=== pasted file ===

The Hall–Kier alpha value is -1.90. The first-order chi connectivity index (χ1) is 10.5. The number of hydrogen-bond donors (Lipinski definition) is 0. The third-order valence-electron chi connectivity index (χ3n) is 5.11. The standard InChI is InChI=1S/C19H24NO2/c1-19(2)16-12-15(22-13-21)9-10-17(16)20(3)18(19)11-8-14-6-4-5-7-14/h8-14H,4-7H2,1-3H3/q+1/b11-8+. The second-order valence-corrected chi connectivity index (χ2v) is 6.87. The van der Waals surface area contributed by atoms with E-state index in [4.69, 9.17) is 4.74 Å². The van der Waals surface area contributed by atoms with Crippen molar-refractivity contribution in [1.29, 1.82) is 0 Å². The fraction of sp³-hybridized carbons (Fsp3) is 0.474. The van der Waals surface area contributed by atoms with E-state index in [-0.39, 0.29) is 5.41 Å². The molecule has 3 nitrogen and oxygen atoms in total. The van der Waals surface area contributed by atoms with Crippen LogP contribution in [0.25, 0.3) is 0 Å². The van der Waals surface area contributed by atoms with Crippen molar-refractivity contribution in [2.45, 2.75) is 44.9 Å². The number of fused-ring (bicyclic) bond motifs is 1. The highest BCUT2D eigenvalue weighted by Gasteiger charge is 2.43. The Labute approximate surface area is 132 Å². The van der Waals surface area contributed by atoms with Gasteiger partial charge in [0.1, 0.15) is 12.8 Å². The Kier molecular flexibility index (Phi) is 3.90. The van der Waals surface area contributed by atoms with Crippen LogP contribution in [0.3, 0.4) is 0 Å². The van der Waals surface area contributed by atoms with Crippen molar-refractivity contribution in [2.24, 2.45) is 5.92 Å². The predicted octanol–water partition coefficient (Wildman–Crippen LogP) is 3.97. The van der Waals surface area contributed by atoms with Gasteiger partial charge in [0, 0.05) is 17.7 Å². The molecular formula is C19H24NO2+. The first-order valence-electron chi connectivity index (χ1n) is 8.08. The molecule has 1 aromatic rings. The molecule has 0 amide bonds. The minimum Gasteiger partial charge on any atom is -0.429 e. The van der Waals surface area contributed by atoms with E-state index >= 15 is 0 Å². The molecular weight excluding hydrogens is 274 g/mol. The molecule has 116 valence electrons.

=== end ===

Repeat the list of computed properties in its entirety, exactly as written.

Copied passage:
The Hall–Kier alpha value is -1.90. The first-order chi connectivity index (χ1) is 10.5. The number of hydrogen-bond donors (Lipinski definition) is 0. The third-order valence-electron chi connectivity index (χ3n) is 5.11. The standard InChI is InChI=1S/C19H24NO2/c1-19(2)16-12-15(22-13-21)9-10-17(16)20(3)18(19)11-8-14-6-4-5-7-14/h8-14H,4-7H2,1-3H3/q+1/b11-8+. The second-order valence-corrected chi connectivity index (χ2v) is 6.87. The van der Waals surface area contributed by atoms with E-state index in [4.69, 9.17) is 4.74 Å². The van der Waals surface area contributed by atoms with Crippen molar-refractivity contribution in [1.29, 1.82) is 0 Å². The fraction of sp³-hybridized carbons (Fsp3) is 0.474. The van der Waals surface area contributed by atoms with E-state index in [-0.39, 0.29) is 5.41 Å². The molecule has 3 nitrogen and oxygen atoms in total. The van der Waals surface area contributed by atoms with Crippen LogP contribution in [0.25, 0.3) is 0 Å². The van der Waals surface area contributed by atoms with Crippen molar-refractivity contribution in [2.45, 2.75) is 44.9 Å². The number of fused-ring (bicyclic) bond motifs is 1. The highest BCUT2D eigenvalue weighted by Gasteiger charge is 2.43. The Labute approximate surface area is 132 Å². The van der Waals surface area contributed by atoms with Gasteiger partial charge in [0.1, 0.15) is 12.8 Å². The Kier molecular flexibility index (Phi) is 3.90. The van der Waals surface area contributed by atoms with Crippen LogP contribution in [0.3, 0.4) is 0 Å². The van der Waals surface area contributed by atoms with Crippen molar-refractivity contribution in [2.24, 2.45) is 5.92 Å². The predicted octanol–water partition coefficient (Wildman–Crippen LogP) is 3.97. The van der Waals surface area contributed by atoms with Gasteiger partial charge in [0, 0.05) is 17.7 Å². The molecular formula is C19H24NO2+. The first-order valence-electron chi connectivity index (χ1n) is 8.08. The molecule has 1 aromatic rings. The molecule has 0 amide bonds. The minimum Gasteiger partial charge on any atom is -0.429 e. The van der Waals surface area contributed by atoms with E-state index >= 15 is 0 Å². The molecular weight excluding hydrogens is 274 g/mol. The molecule has 116 valence electrons.